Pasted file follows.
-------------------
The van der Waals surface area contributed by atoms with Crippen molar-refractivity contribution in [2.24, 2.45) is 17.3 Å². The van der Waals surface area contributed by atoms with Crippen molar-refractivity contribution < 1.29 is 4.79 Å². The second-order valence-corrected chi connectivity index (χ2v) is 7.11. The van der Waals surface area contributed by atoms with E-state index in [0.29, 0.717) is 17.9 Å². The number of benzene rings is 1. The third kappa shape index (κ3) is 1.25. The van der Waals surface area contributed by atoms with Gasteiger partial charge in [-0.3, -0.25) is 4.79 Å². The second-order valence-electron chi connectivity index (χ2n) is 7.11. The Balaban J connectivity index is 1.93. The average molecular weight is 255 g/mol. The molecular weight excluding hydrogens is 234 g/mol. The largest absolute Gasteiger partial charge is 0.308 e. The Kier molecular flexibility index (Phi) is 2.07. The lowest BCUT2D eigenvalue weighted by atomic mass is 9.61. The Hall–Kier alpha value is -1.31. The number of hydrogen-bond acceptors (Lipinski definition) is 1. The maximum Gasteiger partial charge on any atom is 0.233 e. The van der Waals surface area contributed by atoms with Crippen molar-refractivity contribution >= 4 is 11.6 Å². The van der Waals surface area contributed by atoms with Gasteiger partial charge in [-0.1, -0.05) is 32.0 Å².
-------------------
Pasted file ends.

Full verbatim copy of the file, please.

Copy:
The van der Waals surface area contributed by atoms with Crippen molar-refractivity contribution in [2.24, 2.45) is 17.3 Å². The van der Waals surface area contributed by atoms with Crippen molar-refractivity contribution < 1.29 is 4.79 Å². The second-order valence-corrected chi connectivity index (χ2v) is 7.11. The van der Waals surface area contributed by atoms with E-state index in [0.29, 0.717) is 17.9 Å². The number of benzene rings is 1. The third kappa shape index (κ3) is 1.25. The van der Waals surface area contributed by atoms with Gasteiger partial charge in [-0.3, -0.25) is 4.79 Å². The second-order valence-electron chi connectivity index (χ2n) is 7.11. The Balaban J connectivity index is 1.93. The average molecular weight is 255 g/mol. The molecular weight excluding hydrogens is 234 g/mol. The largest absolute Gasteiger partial charge is 0.308 e. The Kier molecular flexibility index (Phi) is 2.07. The lowest BCUT2D eigenvalue weighted by atomic mass is 9.61. The Hall–Kier alpha value is -1.31. The number of hydrogen-bond acceptors (Lipinski definition) is 1. The maximum Gasteiger partial charge on any atom is 0.233 e. The van der Waals surface area contributed by atoms with Crippen molar-refractivity contribution >= 4 is 11.6 Å². The van der Waals surface area contributed by atoms with Gasteiger partial charge in [-0.1, -0.05) is 32.0 Å².